We’re back with another Amazing Apple Anecdote. This we we learn the back story to the famous Macintosh demo in 1984 and the catchphrase ‘It sure is great to get out of that bag.’
Andy Hertzfeld recalls (via Folklore):
It took a monumental effort, fueled by inordinate amounts of chocolate covered espresso beans, to finally finish the first release of the Macintosh software in time for the introduction.
I thought I would need to sleep for at least 24 hours, but I woke up after 6 hours with a desire to go back to Apple to see if the release held up, and to see how everyone else was feeling. By 5pm, most of the software team had dragged themselves back for the same reason, and we were lounging around in a tired daze, happy that we finally shipped, but still not quite believing it, when Steve Jobs strode into the software area.
“Hey, pick yourselves up off the floor, you’re not done yet!”
“We need a demo for the intro! The Mac deserves to have a great demo for its first public showing. I want the Mac to play the theme from “Chariots of Fire” while it’s showing a slide show of the apps. Plus lots of other cool stuff, whatever you can come up with. And it needs to be done by the weekend, to be ready for the rehearsals.”
Capps had an idea to use a gigantic font to scroll “Macintosh” across the screen, one letter at a time, to start the demo, so he worked on that, as well as the slideshow. Bruce Horn wanted to do a starry night with twinkling stars, and a skywriter writing “Macintosh” in cursive across the night sky. Susan worked on an intro graphic of the Mac sitting in its canvas carrying bag, and well as some of the other graphics for the slideshow part. I integrated all the pieces and also signed up for the “Chariots of Fire” music part, since no one else wanted to do that.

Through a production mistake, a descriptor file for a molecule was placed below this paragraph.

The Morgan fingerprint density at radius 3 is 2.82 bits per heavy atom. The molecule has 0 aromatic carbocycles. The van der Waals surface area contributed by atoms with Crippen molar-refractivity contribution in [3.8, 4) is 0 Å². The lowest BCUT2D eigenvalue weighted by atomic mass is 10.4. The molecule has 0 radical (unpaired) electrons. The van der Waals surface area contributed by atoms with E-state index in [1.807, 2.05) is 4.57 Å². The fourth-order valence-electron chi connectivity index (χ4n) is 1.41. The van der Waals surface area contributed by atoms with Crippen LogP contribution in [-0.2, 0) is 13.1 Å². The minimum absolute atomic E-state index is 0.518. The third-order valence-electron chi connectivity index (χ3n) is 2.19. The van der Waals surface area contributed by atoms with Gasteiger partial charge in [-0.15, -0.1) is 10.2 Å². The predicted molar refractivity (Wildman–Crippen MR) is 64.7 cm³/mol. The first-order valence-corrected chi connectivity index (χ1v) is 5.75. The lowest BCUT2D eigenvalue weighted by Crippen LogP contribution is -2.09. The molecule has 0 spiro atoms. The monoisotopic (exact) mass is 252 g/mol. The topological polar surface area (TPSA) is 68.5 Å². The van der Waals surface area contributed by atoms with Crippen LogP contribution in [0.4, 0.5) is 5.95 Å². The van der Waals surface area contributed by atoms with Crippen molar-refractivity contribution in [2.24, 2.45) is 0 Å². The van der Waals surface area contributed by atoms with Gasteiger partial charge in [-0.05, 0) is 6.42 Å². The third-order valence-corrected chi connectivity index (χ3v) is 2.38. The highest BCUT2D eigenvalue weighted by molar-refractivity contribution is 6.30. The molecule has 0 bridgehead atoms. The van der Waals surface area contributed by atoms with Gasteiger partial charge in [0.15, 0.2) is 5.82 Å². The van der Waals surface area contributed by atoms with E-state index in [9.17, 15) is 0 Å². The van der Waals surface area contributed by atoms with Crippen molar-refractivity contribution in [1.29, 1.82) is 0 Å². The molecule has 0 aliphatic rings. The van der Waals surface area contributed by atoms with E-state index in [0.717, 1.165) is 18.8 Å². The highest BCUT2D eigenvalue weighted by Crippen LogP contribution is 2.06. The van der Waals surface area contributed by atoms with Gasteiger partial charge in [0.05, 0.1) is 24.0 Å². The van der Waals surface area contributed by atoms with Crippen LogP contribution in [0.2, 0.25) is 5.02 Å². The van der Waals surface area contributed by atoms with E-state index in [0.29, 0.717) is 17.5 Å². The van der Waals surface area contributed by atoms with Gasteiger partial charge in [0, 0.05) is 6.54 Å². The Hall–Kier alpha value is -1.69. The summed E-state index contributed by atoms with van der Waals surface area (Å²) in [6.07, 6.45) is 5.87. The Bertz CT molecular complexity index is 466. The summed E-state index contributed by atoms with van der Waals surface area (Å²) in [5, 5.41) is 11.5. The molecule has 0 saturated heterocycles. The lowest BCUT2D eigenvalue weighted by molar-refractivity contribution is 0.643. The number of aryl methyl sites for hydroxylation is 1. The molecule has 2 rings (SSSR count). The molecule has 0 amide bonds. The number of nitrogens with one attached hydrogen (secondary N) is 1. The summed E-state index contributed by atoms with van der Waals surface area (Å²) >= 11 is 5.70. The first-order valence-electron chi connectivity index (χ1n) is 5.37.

When Steve heard SAM (SAM was a speech generator, which converted text to speech, with a distinctive, winning personality) talk, he immediately decreed that we had to incorporate SAM in the intro demo. “I want the Macintosh to be the first computer to introduce itself!”, he insisted.
Once we integrated all the pieces together, the demo didn’t come close to be able to run on a standard Macintosh. Fortunately, we had a prototype of a 512K Mac in the lab, so we decided to cheat a little (there were only two in existence at the time) and use that for the demo, which made things fit.
The demo starts out with Susan’s graphic of the Mac hidden in its carrying bag, on a curtained stage, displayed while the program prepared Capp’s big letters. Suddenly, the music swells (from a CD, not generated by the Mac) and Capp’s big letters scroll nimbly across the screen, spelling out “Macintosh”. Then we transition to Bruce’s skywriter, and then to various screen shots of applications, including third party applications like Microsoft’s Multiplan and Chart. Finally, the music stops, the screen goes blank, and waits for Steve to press the mouse button. When he does, the Mac starts to speak, in strange but somehow endearing tones:
Hello, I am Macintosh. It sure is great to get out of that bag!
Unaccustomed as I am to public speaking, I’d like to share with you a maxim I thought of the first time I met an IBM mainframe: Never trust a computer that you can’t lift!
Obviously, I can talk, but right now I’d like to sit back and listen. So it is with considerable pride that I introduce a man who has been like a father to me… Steve Jobs!